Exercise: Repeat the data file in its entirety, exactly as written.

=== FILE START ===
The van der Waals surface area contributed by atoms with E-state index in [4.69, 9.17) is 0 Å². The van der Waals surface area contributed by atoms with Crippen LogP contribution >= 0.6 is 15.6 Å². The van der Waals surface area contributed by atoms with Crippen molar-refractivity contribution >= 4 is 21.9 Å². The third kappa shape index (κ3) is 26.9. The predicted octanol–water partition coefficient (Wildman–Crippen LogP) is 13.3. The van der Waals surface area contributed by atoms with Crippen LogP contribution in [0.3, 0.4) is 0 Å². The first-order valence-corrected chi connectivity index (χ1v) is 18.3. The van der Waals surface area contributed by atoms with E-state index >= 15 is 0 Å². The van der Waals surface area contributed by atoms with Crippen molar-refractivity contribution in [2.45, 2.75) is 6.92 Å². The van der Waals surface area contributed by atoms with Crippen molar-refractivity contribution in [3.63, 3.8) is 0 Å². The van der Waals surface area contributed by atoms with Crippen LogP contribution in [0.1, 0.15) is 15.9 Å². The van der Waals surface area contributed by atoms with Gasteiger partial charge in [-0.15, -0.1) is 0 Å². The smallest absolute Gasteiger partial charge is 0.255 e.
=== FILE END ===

The van der Waals surface area contributed by atoms with E-state index in [4.69, 9.17) is 0 Å². The van der Waals surface area contributed by atoms with Crippen LogP contribution >= 0.6 is 15.6 Å². The van der Waals surface area contributed by atoms with Crippen molar-refractivity contribution >= 4 is 21.9 Å². The third kappa shape index (κ3) is 26.9. The predicted octanol–water partition coefficient (Wildman–Crippen LogP) is 13.3. The van der Waals surface area contributed by atoms with Crippen LogP contribution in [0.3, 0.4) is 0 Å². The first-order valence-corrected chi connectivity index (χ1v) is 18.3. The van der Waals surface area contributed by atoms with E-state index >= 15 is 0 Å². The van der Waals surface area contributed by atoms with Crippen molar-refractivity contribution in [2.45, 2.75) is 6.92 Å². The van der Waals surface area contributed by atoms with Crippen molar-refractivity contribution in [3.63, 3.8) is 0 Å². The van der Waals surface area contributed by atoms with Crippen LogP contribution in [0.1, 0.15) is 15.9 Å². The van der Waals surface area contributed by atoms with Gasteiger partial charge in [-0.15, -0.1) is 0 Å². The smallest absolute Gasteiger partial charge is 0.255 e.